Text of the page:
Norwich City will not make any "knee-jerk" decision over the future of manager Chris Hughton despite the disappointing start to the season that sees the East Anglians in the Premier League relegation zone.
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Canaries chairman Alan Bowkett, who revealed that the club were now debt-free after years of financial difficulties and had made a profit of £500,000 in the last financial year, said dealing with pressure was part of football club management.
Norwich handed Hughton -- who steered them to an 11th-placed finish last season after succeeding Paul Lambert -- the biggest transfer budget in their history, and he has brought in new players including club record £8.5 million striker Ricky Van Wolfswinkel.
Bowkett said he wanted Norwich, who have taken seven points from their opening seven games, to target a top-ten finish, adding: "We all put the pressure on ourselves, and Chris certainly does.
"The reality is you just look at knee-jerk reactions in football and the consequences. There are football clubs recently in the news who have had several managers, and look where they are.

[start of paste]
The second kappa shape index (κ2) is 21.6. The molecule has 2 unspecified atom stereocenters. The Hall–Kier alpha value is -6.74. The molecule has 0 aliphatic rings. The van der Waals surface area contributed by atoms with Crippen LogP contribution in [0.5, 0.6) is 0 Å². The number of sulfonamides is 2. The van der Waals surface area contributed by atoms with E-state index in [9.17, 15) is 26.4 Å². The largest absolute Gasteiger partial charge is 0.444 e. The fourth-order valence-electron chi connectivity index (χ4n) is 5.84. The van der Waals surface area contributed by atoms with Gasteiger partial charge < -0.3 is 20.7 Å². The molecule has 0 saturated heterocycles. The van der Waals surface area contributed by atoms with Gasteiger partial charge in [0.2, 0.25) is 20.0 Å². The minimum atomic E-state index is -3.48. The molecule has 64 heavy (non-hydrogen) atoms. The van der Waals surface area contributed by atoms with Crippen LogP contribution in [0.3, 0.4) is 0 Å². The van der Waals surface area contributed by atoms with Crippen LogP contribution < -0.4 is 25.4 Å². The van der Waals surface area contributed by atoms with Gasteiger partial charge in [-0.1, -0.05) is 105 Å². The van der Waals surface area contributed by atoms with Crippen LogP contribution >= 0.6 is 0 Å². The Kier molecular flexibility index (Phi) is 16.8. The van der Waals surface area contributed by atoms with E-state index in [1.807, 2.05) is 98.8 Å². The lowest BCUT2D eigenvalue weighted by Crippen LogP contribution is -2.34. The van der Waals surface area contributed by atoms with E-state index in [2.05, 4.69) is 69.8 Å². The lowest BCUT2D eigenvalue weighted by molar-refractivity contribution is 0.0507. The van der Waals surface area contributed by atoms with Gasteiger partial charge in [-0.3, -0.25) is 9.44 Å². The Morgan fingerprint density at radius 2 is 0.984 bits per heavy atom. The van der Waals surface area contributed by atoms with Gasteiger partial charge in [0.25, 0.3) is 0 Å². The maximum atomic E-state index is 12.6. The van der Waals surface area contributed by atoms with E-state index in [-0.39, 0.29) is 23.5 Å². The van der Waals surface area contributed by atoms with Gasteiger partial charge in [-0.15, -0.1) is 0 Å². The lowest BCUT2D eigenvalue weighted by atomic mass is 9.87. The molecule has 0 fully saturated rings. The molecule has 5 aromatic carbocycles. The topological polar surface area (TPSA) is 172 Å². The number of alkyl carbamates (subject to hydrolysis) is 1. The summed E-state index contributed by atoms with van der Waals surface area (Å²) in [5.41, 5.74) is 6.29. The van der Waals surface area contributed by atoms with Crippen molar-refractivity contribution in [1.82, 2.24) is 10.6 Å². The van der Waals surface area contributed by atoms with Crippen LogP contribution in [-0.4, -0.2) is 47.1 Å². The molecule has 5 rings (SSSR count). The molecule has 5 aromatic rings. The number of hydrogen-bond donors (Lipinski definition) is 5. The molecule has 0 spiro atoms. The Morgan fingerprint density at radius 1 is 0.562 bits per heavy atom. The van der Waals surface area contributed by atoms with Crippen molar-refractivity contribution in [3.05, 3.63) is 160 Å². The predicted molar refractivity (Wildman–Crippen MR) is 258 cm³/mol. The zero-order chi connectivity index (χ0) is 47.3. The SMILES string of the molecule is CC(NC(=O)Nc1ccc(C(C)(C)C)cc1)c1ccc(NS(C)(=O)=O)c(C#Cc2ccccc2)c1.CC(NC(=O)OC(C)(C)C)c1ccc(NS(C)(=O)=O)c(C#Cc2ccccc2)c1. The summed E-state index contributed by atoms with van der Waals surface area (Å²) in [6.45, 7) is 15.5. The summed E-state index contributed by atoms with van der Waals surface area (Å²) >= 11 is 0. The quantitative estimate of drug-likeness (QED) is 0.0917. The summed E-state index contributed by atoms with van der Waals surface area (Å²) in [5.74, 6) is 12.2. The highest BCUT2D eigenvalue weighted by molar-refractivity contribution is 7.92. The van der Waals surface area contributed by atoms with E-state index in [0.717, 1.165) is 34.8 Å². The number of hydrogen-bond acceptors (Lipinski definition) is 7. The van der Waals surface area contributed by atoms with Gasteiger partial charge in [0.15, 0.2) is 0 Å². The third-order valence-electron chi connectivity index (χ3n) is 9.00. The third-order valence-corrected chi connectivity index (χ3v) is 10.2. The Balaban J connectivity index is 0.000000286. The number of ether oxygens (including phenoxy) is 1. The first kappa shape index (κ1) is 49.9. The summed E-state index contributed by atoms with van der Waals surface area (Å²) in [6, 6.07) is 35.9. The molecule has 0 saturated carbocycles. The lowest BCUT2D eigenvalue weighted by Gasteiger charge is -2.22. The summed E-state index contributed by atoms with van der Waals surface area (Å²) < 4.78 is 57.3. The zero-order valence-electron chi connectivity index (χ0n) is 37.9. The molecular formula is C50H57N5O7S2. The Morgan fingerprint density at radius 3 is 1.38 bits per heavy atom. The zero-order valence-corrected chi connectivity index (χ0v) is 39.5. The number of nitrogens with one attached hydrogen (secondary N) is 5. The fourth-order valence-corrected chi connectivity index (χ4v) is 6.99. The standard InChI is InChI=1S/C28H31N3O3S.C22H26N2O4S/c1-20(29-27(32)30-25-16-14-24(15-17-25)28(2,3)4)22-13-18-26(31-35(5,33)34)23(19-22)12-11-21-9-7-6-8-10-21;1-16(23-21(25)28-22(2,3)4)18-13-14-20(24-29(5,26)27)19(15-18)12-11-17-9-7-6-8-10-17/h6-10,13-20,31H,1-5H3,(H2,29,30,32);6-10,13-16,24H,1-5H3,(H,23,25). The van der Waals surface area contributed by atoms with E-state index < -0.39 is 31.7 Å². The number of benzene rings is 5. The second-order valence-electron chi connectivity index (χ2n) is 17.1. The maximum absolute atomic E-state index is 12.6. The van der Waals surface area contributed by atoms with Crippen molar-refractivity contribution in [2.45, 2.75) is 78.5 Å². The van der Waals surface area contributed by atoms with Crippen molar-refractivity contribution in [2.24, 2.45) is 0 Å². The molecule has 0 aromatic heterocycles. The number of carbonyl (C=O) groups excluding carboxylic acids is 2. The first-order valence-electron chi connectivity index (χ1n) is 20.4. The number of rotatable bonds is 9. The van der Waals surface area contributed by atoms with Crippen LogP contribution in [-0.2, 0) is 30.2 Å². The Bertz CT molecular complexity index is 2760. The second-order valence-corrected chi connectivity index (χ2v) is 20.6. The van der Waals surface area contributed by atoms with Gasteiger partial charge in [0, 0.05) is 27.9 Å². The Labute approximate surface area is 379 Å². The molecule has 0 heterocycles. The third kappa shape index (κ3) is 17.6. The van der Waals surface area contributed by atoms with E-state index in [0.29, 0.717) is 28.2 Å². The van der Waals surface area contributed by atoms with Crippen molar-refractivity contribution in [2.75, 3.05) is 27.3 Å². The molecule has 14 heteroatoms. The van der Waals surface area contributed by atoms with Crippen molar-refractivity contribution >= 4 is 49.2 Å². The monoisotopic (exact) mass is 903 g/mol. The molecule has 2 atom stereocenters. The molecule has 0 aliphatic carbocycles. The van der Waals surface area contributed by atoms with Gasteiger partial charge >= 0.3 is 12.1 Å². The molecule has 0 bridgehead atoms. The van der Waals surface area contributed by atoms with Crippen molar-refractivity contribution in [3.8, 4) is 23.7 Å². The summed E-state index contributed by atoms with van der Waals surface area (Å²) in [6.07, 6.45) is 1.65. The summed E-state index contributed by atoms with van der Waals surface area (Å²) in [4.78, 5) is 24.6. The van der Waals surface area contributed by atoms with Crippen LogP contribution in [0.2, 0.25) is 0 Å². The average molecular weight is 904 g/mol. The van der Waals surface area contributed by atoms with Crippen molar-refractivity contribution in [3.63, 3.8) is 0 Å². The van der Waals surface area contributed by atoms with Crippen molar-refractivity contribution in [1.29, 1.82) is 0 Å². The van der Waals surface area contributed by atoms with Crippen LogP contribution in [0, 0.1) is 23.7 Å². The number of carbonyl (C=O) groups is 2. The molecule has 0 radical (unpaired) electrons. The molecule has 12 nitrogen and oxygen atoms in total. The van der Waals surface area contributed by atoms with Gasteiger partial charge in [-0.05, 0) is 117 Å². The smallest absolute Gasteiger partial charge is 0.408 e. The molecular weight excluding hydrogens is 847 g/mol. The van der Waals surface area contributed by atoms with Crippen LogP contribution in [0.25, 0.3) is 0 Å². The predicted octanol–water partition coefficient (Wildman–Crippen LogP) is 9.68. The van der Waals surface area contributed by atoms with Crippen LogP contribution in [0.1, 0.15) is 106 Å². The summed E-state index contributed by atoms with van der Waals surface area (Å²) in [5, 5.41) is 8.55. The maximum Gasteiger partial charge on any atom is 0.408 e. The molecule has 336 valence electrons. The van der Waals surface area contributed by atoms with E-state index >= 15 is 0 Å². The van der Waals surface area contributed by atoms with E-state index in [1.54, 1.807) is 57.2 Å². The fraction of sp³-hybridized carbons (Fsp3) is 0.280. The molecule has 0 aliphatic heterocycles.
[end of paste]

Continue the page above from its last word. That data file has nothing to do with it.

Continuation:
"I was talking to my wife the other day when she said: 'You know, I feel a bit sorry for Chris,' so I told her: 'Do you realise how much these guys get paid?' It [pressure] is part of it -- if you want a good job with a nice pension, then go and work at City Hall."
Norwich chief executive David McNally said he believed that although the club could never compete with the big spenders, careful planning would give them a chance to consolidate a place in the top division.
"The most important thing in our business is to be brilliant in football recruitment of the players and be focused on bringing the right talented young men to this football club," he explained.
"That is what we have endeavoured to do in previous years and again this summer. We need to punch above our weight when it comes to recruitment, because there are plenty of richer clubs around than ourselves.
"Football is changing and moving forwards so quickly that, if we are not at 100 miles an hour, we will be toast -- because there are lots of very rich people involved in this league.
"The back office needs to be great, the front office needs to be great and the players need to make the contribution which their salaries justify."
He said money would be available for further recruitment during the January transfer window, but warned: "That is always a difficult time to trade sensibly."
Information from the Press Association was used in this report.